A packed house witnessed an exciting evening of mixed-martial arts competition Friday night, as United Combat Sports presented Caged Combat II at Spirit Mountain Casino.
Spirit Mountain hosts Caged Combat
A packed house witnessed an exciting evening of mixed-martial arts competition Friday night, as United Combat Sports presented Caged Combat II at Spirit Mountain Casino. Fans were treated to a mix of amateur and pro fights, as well as an opportunity to meet special guest and mixed martial arts legend Wanderlei Silva.
The 34-year-old Silva, still considered one of the Ultimate Fighting Championship’s top contenders, was all smiles before the event, signing autographs and taking photos with fans—a stark contrast from the viscous and seemingly remorseless in-ring reputation that has earned him the moniker “the axe-murderer.”
“[Local MMA] events open doors for new fighters,” Silva said, who had brought up a handful of fighters from his training camp in Las Vegas to compete at the event. “I love to come to shows like this.”
The night opened with seven amateur fights. In the smallest fight of the night, 125-pound competitors Airi Alcaraz and Jessie Lane threw big blows in a three-round battle. Alcaraz controlled the stand-up action, but Lane was able to use his wrestling background to take the fight to the ground and grind out a decision victory.
“With us little guys you know what you’re going to get,” Lane said. “You’re going to get fast pace and hard hits. People think we can’t pack a punch, but while one of the big guys hits you with one punch, we’re going to hit you five times, so I’ll take punches in bunches over power any day.”
Later in the night, local-favorite Cameron Holsclaw beat Kelly Nelson via rear-naked choke in the evening’s only heavyweight bout. A rematch from their first meeting where Nelson was the victor after a first round knockout, Holsclaw came into this fight with much more focus this time around.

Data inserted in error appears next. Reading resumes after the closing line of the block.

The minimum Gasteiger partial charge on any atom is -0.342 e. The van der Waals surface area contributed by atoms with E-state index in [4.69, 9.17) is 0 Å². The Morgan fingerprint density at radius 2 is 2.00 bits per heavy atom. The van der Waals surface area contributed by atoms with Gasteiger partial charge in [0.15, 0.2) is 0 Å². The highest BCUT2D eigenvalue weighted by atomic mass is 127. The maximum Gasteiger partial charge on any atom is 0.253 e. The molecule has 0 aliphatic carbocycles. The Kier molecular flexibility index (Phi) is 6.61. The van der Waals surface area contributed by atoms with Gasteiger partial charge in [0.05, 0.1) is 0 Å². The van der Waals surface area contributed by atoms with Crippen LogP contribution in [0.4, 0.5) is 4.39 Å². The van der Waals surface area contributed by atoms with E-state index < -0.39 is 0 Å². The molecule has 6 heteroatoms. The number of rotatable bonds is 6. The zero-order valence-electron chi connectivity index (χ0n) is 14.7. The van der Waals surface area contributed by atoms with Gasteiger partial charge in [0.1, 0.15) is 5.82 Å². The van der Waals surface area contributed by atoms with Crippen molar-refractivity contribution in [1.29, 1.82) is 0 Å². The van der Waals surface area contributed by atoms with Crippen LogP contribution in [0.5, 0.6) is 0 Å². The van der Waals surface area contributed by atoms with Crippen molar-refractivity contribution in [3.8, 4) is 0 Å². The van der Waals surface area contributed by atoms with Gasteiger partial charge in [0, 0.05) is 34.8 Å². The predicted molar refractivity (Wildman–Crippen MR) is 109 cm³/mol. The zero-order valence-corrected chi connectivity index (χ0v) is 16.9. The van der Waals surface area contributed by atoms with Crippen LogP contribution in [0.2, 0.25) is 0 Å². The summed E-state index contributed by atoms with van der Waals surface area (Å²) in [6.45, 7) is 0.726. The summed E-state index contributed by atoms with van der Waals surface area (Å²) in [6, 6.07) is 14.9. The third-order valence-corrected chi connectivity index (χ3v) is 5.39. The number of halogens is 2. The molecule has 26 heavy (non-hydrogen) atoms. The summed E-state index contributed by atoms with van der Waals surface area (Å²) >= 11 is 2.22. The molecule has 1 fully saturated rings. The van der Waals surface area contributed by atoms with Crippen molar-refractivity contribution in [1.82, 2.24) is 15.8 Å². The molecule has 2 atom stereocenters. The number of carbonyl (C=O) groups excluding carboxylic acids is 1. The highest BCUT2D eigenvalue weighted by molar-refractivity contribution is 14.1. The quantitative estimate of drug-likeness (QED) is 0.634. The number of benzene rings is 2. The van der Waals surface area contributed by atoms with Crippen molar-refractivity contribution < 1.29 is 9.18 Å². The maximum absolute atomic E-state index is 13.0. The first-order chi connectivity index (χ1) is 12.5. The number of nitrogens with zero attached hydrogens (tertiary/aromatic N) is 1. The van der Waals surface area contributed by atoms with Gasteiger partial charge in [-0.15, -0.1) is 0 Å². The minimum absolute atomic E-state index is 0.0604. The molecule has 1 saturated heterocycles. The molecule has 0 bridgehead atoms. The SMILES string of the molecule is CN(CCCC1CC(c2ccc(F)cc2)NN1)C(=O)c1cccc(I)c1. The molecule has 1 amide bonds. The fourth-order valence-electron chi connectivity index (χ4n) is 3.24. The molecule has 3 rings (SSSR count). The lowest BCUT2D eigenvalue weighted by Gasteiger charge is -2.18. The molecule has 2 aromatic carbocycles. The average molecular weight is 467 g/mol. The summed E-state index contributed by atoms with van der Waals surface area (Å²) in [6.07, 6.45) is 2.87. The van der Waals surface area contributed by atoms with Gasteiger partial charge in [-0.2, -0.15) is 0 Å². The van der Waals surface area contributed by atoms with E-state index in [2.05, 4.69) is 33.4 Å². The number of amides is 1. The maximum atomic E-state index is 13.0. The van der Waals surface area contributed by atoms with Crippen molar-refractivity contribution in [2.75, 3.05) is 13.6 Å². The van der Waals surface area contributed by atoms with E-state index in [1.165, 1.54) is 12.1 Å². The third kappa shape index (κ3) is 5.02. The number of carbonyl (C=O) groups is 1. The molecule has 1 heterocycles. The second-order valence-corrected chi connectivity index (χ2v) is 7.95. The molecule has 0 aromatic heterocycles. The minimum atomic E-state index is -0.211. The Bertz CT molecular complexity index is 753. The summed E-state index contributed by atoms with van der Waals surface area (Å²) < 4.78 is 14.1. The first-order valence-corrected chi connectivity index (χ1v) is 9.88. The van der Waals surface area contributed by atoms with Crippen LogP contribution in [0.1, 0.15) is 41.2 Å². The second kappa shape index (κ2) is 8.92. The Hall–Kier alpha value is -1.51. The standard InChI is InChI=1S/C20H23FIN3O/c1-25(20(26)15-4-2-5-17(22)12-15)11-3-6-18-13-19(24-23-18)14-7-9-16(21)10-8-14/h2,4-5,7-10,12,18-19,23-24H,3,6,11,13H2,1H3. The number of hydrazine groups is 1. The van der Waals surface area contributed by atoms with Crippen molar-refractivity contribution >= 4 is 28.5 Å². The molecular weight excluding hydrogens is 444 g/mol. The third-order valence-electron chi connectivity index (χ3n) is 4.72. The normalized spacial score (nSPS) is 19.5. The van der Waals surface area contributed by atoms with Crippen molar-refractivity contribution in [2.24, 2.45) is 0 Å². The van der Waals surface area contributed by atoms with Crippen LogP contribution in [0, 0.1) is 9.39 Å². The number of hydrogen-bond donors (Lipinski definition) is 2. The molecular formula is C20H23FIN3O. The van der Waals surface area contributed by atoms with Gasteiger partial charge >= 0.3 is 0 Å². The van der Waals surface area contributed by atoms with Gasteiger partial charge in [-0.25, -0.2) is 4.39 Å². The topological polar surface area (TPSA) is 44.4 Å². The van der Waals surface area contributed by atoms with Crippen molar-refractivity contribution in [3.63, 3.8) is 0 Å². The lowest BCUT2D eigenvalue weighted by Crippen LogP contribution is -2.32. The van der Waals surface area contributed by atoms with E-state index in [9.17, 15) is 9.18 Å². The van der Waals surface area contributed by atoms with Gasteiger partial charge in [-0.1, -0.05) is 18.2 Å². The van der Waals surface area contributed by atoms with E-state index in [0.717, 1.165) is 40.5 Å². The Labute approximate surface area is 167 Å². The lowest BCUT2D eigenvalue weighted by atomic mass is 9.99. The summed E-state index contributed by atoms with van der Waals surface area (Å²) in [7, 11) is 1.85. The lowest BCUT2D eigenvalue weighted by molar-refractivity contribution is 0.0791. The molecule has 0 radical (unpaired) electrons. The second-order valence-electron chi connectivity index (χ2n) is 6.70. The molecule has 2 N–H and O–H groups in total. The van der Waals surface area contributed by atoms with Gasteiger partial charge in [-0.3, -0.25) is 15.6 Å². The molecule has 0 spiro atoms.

“We [heavyweights] go out there and swing as hard as we can and try to knock each other’s heads off,” Holsclaw said. “And if you can get two big heavyweights rolling around, doing some wrestling, and doing some jits, well, then that’s something you don’t see every day.”
The first of four pro fights saw Matt Slasser and Nate Becker trading shots in a 145-pound competition. Making his debut as a professional, Slasser was quicker, tighter and sharper with his strikes, knocking out Becker with a left hook almost four minutes in the first round.
“I’ve never knocked anyone out before like that in a fight, so it’s been a long time coming,” Slasser said. “I was pretty nervous before, but after that win, I’m just feeling really excited.”
145-pounder Jason Gybles defeated Silva trainee John George in the night’s bloodiest battle. A wicked back-and-forth fight that eventually saw George submitting to a rear-naked choke in a puddle of his own blood.
“It’s incredible,” Gybles said with pride. “To know that the guy trains with world-class people, getting into a cage with him is a very intimidating feeling, but in the end it doesn’t matter who you train with, it matters who you are.”
However, the best was saved for last, as the main event provided a thrilling finish. Silva-product Massimo Capsuela faced off against possible UFC prospect Jake Mcknight in a 155-pound competition. Capsuela rocked McKnight on multiple occasions and was winning the fight, until the veteran McKnight capitalized on a mistake by the younger Capsuela, catching him in a triangle choke for the come-from-behind win.
“I wasn’t ready for his power and he came out and beat the [snot] out of me,” McKnight said. “I was thinking ‘quit hitting me,’ cause it hurts…I’m not a triangle choke guy. I would never go into a fight saying that I wanted to triangle someone…I just got lucky.”
“[Capsuela] is a great fighter,” McKnight added. “I have a lot of respect for him.”
After the fight, the 33-year-old McKnight showed the sportsmanship and camaraderie that’s often overlooked by critics of the sport, graciously giving his opponent credit and offering Capsuela advice from his own experiences.
“I’m not in this to be the bully on the block, I’m in this because I love to compete,” McKnight said. “It’s a sport that I felt like I was able to do well at. I have no interest in fighting on the streets, because I do this every day in the gym with my friends. I like to [compete] in front of people, entertain them, its a sport to me; it’s not just about fighting.”
Despite the losses by his fighters, Silva was proud of their performances and looks forward to other local shows by United Combat Sports.
“Congratulations on the event, it’s a nice place and there were some great fights tonight,” Silva said. “I have two other guys that I want to try and bring up for another show.”?